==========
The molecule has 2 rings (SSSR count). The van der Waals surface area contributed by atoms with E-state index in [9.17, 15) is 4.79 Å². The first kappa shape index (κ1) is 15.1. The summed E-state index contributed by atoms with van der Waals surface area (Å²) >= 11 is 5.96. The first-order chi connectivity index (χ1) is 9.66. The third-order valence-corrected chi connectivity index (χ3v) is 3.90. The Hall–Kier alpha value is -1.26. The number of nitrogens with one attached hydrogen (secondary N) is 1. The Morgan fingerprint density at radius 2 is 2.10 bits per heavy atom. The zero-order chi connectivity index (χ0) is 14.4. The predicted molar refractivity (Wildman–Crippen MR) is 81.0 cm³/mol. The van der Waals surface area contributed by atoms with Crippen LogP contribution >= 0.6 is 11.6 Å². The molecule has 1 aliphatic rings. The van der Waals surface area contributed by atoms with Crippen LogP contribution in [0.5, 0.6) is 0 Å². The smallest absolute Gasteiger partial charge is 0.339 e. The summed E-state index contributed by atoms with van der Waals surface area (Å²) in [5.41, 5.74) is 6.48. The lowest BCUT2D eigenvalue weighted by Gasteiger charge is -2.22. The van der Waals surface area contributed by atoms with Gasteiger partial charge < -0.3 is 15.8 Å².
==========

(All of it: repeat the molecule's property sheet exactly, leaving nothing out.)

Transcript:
The molecule has 2 rings (SSSR count). The van der Waals surface area contributed by atoms with E-state index in [9.17, 15) is 4.79 Å². The first kappa shape index (κ1) is 15.1. The summed E-state index contributed by atoms with van der Waals surface area (Å²) >= 11 is 5.96. The first-order chi connectivity index (χ1) is 9.66. The third-order valence-corrected chi connectivity index (χ3v) is 3.90. The Hall–Kier alpha value is -1.26. The number of nitrogens with one attached hydrogen (secondary N) is 1. The Morgan fingerprint density at radius 2 is 2.10 bits per heavy atom. The zero-order chi connectivity index (χ0) is 14.4. The predicted molar refractivity (Wildman–Crippen MR) is 81.0 cm³/mol. The van der Waals surface area contributed by atoms with Crippen LogP contribution >= 0.6 is 11.6 Å². The molecule has 1 aliphatic rings. The van der Waals surface area contributed by atoms with Crippen LogP contribution in [0.5, 0.6) is 0 Å². The smallest absolute Gasteiger partial charge is 0.339 e. The summed E-state index contributed by atoms with van der Waals surface area (Å²) in [5.41, 5.74) is 6.48. The lowest BCUT2D eigenvalue weighted by Gasteiger charge is -2.22. The van der Waals surface area contributed by atoms with Gasteiger partial charge < -0.3 is 15.8 Å².